2nd

AUG
2018

5 Reliable Digital Marketing Metrics You Have to Measure Now

Posted By:
Lifeline Design

With this internet-inclined generation, digital marketing has become more important than ever for businesses.

After all, a recent Pew study shows that 26% of United States adults claim they are "almost constantly” online. Adding to that, nearly 77% of Americans surf the web daily.

And don’t forget, the number of digital buyers worldwide continues to rise and is expected to top 1.79 billion just this year.

Your online presence and the way you promote your business has the potential to make a huge difference in how successful you are because there are just so many people online.

But the problem with digital marketing is, it can become very overwhelming very quickly.

In fact, with the sheer amount of data readily available at your fingertips, you can easily find yourself drowning in numbers that have zero impact on the success of your business.

That’s why we’ve rounded up the most important digital marketing metrics to measure so you can gauge your success and make better data-driven decisions that will actually help your business grow.

So, let’s get started.

1. Your Site’s Traffic

One of the most basic metrics you can track to see if your business is growing is web traffic.

No matter what kind of website you run – a WordPress blog, business site, or online shop – getting more people to visit your site is one way to become more successful.

Luckily, measuring your site’s traffic (and other digital marketing metrics) is easy to do using Google Analytics, a free analytics platform designed to help you make smarter marketing decisions.

To see your website’s traffic in Google Analytics, all you have to do is go to Audience > Overview.


Here you can see important traffic metrics such as:
- Overall users
- New users
- Sessions
- Sessions per user
- Pageviews
- Pages/session
- Average session duration
- Bounce rate

Knowing how much traffic your website sees on a daily basis over a long period of time will tell you whether your site is becoming more successful or not.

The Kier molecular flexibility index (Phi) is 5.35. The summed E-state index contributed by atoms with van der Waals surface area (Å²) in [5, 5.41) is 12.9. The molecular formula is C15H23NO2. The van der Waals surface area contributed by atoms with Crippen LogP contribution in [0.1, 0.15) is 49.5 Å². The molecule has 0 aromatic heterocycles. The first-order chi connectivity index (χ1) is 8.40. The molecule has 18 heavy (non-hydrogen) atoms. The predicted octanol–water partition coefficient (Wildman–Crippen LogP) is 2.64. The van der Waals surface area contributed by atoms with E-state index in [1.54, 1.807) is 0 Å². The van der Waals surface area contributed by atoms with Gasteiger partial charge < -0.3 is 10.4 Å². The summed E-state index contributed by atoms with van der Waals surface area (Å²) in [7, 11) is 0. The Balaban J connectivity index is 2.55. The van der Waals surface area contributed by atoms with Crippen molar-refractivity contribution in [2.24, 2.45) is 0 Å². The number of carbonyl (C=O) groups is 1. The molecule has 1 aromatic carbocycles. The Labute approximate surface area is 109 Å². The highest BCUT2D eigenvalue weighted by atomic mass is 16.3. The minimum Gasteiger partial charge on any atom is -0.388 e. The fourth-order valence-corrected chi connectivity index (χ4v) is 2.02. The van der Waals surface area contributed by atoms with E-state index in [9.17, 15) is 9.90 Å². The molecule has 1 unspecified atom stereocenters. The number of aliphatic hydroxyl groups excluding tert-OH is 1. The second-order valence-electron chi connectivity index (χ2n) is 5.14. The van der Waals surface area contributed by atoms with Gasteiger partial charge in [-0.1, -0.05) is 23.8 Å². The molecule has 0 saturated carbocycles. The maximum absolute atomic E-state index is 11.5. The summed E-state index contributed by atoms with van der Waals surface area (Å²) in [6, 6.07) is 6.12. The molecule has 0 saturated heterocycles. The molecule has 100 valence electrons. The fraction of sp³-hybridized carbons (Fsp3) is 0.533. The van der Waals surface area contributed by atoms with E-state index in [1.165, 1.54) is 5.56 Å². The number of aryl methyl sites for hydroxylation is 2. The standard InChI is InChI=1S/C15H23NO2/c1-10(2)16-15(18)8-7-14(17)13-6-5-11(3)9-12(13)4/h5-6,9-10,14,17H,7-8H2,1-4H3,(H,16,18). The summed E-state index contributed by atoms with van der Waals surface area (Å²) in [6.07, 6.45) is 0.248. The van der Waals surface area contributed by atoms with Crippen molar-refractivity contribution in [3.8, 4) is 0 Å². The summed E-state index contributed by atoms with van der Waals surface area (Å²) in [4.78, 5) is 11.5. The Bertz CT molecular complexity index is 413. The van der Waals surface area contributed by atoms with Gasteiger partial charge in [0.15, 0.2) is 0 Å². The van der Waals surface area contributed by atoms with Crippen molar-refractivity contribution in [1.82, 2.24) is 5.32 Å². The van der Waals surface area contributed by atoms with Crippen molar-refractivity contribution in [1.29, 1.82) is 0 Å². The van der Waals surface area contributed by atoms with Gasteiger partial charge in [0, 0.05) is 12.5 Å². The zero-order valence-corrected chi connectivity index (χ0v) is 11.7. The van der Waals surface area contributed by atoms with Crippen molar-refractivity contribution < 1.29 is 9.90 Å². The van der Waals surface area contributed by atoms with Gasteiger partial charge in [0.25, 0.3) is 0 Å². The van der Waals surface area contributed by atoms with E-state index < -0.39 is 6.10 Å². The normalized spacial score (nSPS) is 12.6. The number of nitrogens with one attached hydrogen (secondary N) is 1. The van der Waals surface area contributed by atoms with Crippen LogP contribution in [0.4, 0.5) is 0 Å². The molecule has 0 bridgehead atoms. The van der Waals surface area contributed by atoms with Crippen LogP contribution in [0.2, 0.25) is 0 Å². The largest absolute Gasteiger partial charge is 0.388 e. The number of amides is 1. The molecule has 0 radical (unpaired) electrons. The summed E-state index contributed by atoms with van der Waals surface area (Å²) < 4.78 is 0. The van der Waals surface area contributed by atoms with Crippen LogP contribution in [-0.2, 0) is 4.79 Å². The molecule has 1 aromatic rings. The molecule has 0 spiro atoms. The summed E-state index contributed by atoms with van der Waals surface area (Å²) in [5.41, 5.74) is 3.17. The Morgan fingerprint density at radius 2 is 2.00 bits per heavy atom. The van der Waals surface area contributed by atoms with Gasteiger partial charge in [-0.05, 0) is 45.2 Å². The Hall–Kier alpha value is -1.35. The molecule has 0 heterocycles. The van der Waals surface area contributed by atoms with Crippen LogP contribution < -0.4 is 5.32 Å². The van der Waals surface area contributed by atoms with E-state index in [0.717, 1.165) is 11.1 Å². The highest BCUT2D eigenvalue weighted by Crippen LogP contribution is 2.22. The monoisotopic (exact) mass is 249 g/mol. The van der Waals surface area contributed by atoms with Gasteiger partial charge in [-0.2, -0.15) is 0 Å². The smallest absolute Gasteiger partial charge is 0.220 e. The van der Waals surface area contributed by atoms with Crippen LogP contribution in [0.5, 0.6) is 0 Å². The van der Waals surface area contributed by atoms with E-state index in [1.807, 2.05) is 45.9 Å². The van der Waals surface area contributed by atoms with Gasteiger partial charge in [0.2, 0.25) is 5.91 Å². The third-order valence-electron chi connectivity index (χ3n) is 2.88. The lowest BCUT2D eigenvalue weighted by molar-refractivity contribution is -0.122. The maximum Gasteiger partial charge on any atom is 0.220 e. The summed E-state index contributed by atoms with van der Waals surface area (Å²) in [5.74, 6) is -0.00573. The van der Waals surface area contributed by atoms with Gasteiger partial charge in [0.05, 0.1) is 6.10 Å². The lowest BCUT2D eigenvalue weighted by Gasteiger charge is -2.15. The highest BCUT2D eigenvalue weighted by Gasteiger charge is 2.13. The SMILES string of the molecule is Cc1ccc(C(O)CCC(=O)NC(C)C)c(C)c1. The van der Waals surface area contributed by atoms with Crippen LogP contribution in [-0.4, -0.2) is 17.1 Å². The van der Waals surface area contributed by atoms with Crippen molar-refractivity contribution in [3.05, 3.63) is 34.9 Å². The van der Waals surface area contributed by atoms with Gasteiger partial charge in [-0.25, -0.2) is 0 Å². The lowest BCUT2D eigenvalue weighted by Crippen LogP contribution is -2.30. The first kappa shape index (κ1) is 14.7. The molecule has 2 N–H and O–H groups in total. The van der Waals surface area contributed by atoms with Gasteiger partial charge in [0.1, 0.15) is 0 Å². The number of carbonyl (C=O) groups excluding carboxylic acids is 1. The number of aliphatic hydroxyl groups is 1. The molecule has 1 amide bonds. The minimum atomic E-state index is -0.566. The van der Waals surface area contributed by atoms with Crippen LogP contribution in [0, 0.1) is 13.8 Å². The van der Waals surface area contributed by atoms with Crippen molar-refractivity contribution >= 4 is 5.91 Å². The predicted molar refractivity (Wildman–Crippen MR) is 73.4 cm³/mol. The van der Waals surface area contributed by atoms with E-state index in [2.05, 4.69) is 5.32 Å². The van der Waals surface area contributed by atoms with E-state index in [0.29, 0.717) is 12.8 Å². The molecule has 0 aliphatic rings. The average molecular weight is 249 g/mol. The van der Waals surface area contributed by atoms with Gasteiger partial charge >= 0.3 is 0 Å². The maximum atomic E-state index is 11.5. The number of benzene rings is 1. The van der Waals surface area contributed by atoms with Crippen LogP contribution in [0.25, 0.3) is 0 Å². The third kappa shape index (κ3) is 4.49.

However, there is more to it than just knowing these numbers. So, let’s keep going.
 

2. Bounce Rate

Your site’s bounce rate lets you know how many people land on your website with the intention of engaging with your content, but immediately leave to either view other web pages or leave your site altogether.

You can find your bounce rate in many places in Google Analytics. But the place to start is Audience > Overview. Here, you'll see an overview of your site’s bounce rate.

However, to find the bounce rate of each web page on your site, go to Behavior > Site Content > All Pages. Then check out the column labeled "Bounce Rate.”


If your site’s bounce rate is high, you can gather that people are coming to your website thinking you have something to offer them, and instead find out that the content they’re looking for is not there.

While you may be disappointed to see a high bounce rate at first, it’s actually a helpful metric for finding places on your website that need improvement.

For example, your landing pages may not be strong enough to convince people to convert. Or, it may be hard to navigate your website.

Even worse, your website may be loading too slow for people once they land on your site’s homepage, causing them to abandon your site before seeing anything you have to offer.

If you suspect your site’s loading time is too high, consider using a CDN to decrease latency and boost your site’s speed and performance.

And be sure to check out this chart to see how you compare in your industry when it comes to bounce rate:
 
 


Keep in mind that a bounce rate between 50-70% is average and is something to be proud of.

However, if you really want to excel, aim for a bounce rate between 30-50% (anything below 20% is likely a tracking error).

3. Landing Pages

Sometimes the best way to bring in traffic from search results, PPC ads, social media, and email campaigns is to create landing pages for your website.

For instance, Basecamp has a great landing page that catches your attention right away, has a clear call to action, and even uses strong copy, mentioning words like "Free.”

 

Landing pages have value propositions that grab people’s attention, clear call to actions, and lead your visitors down a specific sales funnel or encourage them to subscribe to your email list.

At least that’s what your landing pages are supposed to do.